Anyway. In I went, through the glass doors, into a foyer full of security uniforms, screens, blue comfy lounge seats. I was handed a BBC security visitor's badge. Awesome! I spent ten minutes sitting in the foyer, trying to be calm, watching BBC News 24 on the foyer's giant, silent, plasma screens. Sad reports of the sinking of a Red Sea passenger ferry had real-time subtitling spooling across the bottom of the screen. Typed by a stressed person wearing a pair of headphones, perhaps, sweat running down his or her forehead. Or, more likely, some terribly sophisticated voice recognition software. Because there were some fabulous mistakes. "Rescue hell kofters" instead of rescue helicopters, for example. This was all a bit awful, to be honest. Because the story was hellishly grim, involving mass loss of life, and there I was, wired on adrenalin, laughing out loud at the stupid spelling mistakes. Dreadful behaviour.
Talking of spelling mistakes, a friend of mine once sent me photocopied excerpts. He said they were taken from the Official Secrets Act. I guess sending them—and indeed, reading them—was technically illegal. But it was very funny. Because the bits he sent were full of terrible grammatical errors and spelling mistakes. So bad, that one wonders whether they might render the Act ineffectual. I mean, if someone says, I promise to keep a "sercret", would you trust them? It's strange. You would have thought the Government had a copy-editor somewhere with sufficient security clearance?Anyway. The interview? It went fine. Surprisingly so. Where did all the adrenalin go? No idea. I just sat there, in a tiny room, walled in by audio kit, staring at the little, unlit "on air" bulb set in a wooden fitting on the baize table. Someone had engraved a little wobbly criss-cross pattern into the wood. Just like the sort of thing kids engrave on their school desks when they're very, very bored. Wow, I thought. That must have been a boring interview...poor sod.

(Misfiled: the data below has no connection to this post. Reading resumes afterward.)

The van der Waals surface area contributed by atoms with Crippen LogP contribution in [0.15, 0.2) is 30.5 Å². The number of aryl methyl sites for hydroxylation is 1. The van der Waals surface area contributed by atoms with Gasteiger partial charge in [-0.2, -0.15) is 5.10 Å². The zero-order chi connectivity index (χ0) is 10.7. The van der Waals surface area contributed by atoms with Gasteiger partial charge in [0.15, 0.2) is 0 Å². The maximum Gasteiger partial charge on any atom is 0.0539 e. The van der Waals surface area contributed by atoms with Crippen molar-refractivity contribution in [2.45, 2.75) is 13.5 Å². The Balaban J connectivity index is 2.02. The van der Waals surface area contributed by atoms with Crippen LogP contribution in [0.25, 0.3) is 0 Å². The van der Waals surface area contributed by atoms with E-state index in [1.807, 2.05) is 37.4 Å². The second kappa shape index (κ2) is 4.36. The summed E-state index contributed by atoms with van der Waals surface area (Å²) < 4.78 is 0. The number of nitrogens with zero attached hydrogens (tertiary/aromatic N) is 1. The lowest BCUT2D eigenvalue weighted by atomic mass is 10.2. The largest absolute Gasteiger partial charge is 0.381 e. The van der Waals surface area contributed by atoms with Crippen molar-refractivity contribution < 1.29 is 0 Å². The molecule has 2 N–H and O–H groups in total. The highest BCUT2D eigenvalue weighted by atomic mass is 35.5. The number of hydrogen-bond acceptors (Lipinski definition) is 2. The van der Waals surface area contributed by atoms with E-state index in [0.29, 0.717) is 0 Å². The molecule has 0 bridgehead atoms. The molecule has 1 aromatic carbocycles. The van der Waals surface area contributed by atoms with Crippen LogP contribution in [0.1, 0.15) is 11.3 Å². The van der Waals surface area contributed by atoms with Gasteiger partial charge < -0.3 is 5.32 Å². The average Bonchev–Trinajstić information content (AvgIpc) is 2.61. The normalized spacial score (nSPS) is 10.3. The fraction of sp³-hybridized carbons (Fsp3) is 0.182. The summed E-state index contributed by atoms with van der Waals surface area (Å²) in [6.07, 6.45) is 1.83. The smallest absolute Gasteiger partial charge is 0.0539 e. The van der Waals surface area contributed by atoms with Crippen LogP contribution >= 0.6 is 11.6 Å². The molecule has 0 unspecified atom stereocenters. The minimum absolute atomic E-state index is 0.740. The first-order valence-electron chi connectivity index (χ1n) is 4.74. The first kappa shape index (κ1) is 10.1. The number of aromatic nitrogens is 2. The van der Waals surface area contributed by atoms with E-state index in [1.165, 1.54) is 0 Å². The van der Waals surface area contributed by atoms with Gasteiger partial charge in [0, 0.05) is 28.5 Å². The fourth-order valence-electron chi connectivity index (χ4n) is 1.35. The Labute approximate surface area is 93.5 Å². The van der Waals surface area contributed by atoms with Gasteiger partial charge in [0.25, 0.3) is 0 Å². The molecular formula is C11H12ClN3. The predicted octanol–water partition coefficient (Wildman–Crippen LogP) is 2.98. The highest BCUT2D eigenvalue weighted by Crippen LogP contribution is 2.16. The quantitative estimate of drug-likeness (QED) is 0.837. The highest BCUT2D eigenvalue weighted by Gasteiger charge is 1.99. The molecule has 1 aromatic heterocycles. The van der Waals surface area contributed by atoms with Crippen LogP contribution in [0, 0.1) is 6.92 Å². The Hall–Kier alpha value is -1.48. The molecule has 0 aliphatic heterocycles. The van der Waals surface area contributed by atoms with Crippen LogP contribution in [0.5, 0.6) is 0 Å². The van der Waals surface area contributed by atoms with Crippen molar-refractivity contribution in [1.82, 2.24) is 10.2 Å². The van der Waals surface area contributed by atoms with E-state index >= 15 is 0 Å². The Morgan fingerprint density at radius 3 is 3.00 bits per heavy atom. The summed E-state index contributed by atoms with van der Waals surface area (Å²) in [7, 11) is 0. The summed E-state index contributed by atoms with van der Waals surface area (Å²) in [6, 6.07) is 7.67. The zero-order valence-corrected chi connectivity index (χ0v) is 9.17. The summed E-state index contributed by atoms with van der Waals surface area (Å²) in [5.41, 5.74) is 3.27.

So I wittered on about falcons for a few minutes, and then before I knew what was happening the producer and presenter were beaming, shaking my hand and saying "thanks for coming". Strange. I'm not going to listen to the programme when it's aired though. The idea of hearing my own voice coming out of my own radio is just too mind-numbingly weird. How do celebrities cope, dammit?